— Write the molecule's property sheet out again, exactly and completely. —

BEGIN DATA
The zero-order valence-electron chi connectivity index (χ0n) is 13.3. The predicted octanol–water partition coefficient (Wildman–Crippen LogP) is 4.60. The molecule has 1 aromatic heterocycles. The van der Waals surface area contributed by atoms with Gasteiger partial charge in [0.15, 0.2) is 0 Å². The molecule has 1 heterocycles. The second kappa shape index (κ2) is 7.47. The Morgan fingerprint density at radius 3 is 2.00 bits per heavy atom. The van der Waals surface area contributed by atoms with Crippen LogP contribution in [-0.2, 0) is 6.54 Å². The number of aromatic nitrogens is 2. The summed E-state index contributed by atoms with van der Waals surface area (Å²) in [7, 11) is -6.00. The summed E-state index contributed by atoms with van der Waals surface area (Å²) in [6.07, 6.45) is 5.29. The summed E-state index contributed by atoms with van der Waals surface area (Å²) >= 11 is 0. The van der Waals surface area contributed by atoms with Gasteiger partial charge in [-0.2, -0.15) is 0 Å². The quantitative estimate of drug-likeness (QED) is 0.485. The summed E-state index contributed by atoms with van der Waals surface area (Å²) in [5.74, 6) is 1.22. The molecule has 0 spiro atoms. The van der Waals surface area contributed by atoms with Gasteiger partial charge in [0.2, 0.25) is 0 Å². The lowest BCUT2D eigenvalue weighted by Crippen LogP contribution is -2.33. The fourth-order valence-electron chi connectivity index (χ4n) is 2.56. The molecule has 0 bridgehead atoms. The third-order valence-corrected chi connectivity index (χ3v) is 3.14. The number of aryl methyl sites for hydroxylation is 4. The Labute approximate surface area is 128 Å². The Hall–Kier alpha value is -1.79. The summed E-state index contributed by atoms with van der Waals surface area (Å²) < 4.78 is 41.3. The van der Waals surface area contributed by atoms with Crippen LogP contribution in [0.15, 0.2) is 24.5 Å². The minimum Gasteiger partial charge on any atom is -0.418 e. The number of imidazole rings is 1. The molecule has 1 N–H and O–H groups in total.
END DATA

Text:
The zero-order valence-electron chi connectivity index (χ0n) is 13.3. The predicted octanol–water partition coefficient (Wildman–Crippen LogP) is 4.60. The molecule has 1 aromatic heterocycles. The van der Waals surface area contributed by atoms with Gasteiger partial charge in [0.15, 0.2) is 0 Å². The molecule has 1 heterocycles. The second kappa shape index (κ2) is 7.47. The Morgan fingerprint density at radius 3 is 2.00 bits per heavy atom. The van der Waals surface area contributed by atoms with Crippen LogP contribution in [-0.2, 0) is 6.54 Å². The number of aromatic nitrogens is 2. The summed E-state index contributed by atoms with van der Waals surface area (Å²) in [7, 11) is -6.00. The summed E-state index contributed by atoms with van der Waals surface area (Å²) in [6.07, 6.45) is 5.29. The summed E-state index contributed by atoms with van der Waals surface area (Å²) >= 11 is 0. The van der Waals surface area contributed by atoms with Gasteiger partial charge in [-0.2, -0.15) is 0 Å². The quantitative estimate of drug-likeness (QED) is 0.485. The summed E-state index contributed by atoms with van der Waals surface area (Å²) in [5.74, 6) is 1.22. The molecule has 0 spiro atoms. The van der Waals surface area contributed by atoms with Gasteiger partial charge in [0.2, 0.25) is 0 Å². The lowest BCUT2D eigenvalue weighted by Crippen LogP contribution is -2.33. The fourth-order valence-electron chi connectivity index (χ4n) is 2.56. The molecule has 0 bridgehead atoms. The third-order valence-corrected chi connectivity index (χ3v) is 3.14. The number of aryl methyl sites for hydroxylation is 4. The Labute approximate surface area is 128 Å². The Hall–Kier alpha value is -1.79. The summed E-state index contributed by atoms with van der Waals surface area (Å²) < 4.78 is 41.3. The van der Waals surface area contributed by atoms with Crippen LogP contribution in [0.15, 0.2) is 24.5 Å². The minimum Gasteiger partial charge on any atom is -0.418 e. The number of imidazole rings is 1. The molecule has 1 N–H and O–H groups in total.